Building design starts with a concept, a sketch at a macro scale. At the first stroke of the designer's hand, there is no concern for concrete strength, nor concrete as a building material. The initial sketch may be a simple massing study to determine what a site will allow.
Each iteration (and there will be many in the process) will refine the design's response to available information that shapes the design. Iterate to respond to zoning restrictions: height, setbacks, volume. Iterate again for building code restrictions. And iterate several more times to optimize energy performance, aesthetics, and the owner's program.
Eventually, designers will be concerned about specific materials and details - not during schematic design, and rarely during design development. It's not until the construction documents phase that the details are explored, refined, and finally documented in the drawings and specifications. The construction specifications will record all the material and installation quality requirements for every product, assembly, and system incorporated into the project.
Specifications Are Not Iterative
The specificity, the detailed nature, of specifications does not accommodate an iterative process well. When writing specifications, even outline specifications, the first consideration is the particular material to be specified.
It is not enough to know that brick is required. What material: clay or concrete? What type of brick: solid or hollow? And the list of questions goes on, and on, and on. Without knowing the answers the specifier cannot correctly specify the brick.
So why do design teams use on specifications, especially during early design phases, to define project requirements and design intent?
How Do Architects Describe Buildings?
Ask an architect to describe the brick on the building. You will hear the architect begin describing the exterior wall - not the brick material, but the exterior wall as a building element. This common response is borne out by thousands of design team interviews to begin the specifications writing process.
Architects describe the building by element, the same way they design the building. So let's try to accommodate the obvious and provide a better way capture the design, especially during schematic design and design development phases.
Iterative PPDs Respond to Architects
Preliminary Project Descriptions (PPDs) have two distinct advantages over specifications. The documents are hierarchical and they are arranged by functional element. The PPD concept is explained in PPDFormat published by the Construction Specifications Institute and our PPDFormat Prezi.
PPDs rely on UniFormat for its organization. UniFormat describes buildings by functional element from the bottom-up and from outside-in. There are five hierarchical levels of specificity for functional elements. For example:
|B20||Vertical Exterior Enclosures||Level 2|
|B2020||Exterior Walls||Level 3|
|B2020.10||Exterior Wall Veneer||Level 4|
|B2020.10.MV||Masonry Veneer||Level 5|
Information can be documented at any or all levels, depending on how well the design is developed. If the brick cannot be defined, it is perfectly acceptable not to specify at Level 5. If the Level 4 veneer material is unknown, specify at Level 3.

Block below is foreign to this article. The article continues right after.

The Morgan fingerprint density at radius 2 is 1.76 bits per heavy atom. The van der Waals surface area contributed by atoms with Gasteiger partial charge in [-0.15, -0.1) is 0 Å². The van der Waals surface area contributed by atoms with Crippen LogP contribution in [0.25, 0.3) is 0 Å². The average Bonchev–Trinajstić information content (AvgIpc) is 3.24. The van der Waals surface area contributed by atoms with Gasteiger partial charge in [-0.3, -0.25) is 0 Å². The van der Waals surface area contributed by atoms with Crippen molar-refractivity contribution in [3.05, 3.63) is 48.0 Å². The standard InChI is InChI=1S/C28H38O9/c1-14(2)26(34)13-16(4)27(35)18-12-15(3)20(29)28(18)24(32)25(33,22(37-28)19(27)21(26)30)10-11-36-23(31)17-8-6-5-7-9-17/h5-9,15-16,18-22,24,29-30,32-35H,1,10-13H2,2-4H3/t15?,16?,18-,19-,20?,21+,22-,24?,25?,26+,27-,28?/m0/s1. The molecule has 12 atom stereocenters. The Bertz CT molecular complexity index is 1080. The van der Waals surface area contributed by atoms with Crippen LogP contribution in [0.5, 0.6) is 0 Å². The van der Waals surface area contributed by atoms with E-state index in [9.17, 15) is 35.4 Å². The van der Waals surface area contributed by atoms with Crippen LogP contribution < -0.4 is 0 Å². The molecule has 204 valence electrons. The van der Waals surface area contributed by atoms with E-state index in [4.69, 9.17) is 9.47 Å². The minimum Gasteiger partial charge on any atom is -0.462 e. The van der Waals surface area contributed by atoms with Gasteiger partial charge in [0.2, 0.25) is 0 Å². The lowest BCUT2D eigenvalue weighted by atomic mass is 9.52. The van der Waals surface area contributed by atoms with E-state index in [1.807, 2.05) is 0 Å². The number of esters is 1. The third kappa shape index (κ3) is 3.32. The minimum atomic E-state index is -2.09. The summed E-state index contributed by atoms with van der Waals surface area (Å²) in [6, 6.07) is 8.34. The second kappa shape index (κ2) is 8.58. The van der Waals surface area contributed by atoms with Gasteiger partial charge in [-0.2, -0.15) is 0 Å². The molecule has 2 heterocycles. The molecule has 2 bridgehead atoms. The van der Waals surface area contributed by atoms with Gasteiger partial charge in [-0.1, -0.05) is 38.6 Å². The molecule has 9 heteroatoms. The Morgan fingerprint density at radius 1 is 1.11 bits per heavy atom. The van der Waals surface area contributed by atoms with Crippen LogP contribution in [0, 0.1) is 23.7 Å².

Because of the hierarchy, information can be inserted into the PPD at each design iteration and at any level as the information becomes available. Start at high levels and fill in the lower level detail later. The higher levels will contain performance and design requirements. The lower levels will contain component and attribute requirements that make up the element construction.
Hint: I advocate developing PPDs to Level 3, where possible, but no deeper. This is the same level at which estimators usually report constructions costs. Use the lower levels as a checklist to be sure all required information is accounted for in the PPD. Matching the PPD level to the cost estimate level will allow direct cost comparisons of alternative design solutions for the individual elements.
Within each functional element, PPDFormat allows the element to be specified by a variety of methods. This flexibility permits the design team to document what is known without the temptation to guess about what is unknown. For B2020 Exterior Walls, the Level 3 PPD might be:
- Descriptively - veneer clad insulated masonry cavity wall
- By performance requirements - maximum 0.10 overall U-value
- By design requirements -15 inches total thickness, maximum
- By components - brick veneer, CMU backup, and board cavity insulation
- By attributes - 3 inch thick mineral fiber insulation
More Than Words
PPDs are not limited to words. Graphics included in PPDs can be a powerful supplement to explain the intent for an element. Graphics can depict an element snapshot showing the basic construction, an element image borrowed from a photo library of existing buildings, or location and extent with a simple graphic overlay on a plan or elevation.
PPDFormat provides a structure for presenting information. It allows flexibility within the format to permit accurate, understandable project descriptions that reflect the current design progress.
Schedule a live WebEx session about PPDs to earn 1.0 LU/HSW AIA CES credit. Write to me at firstname.lastname@example.org.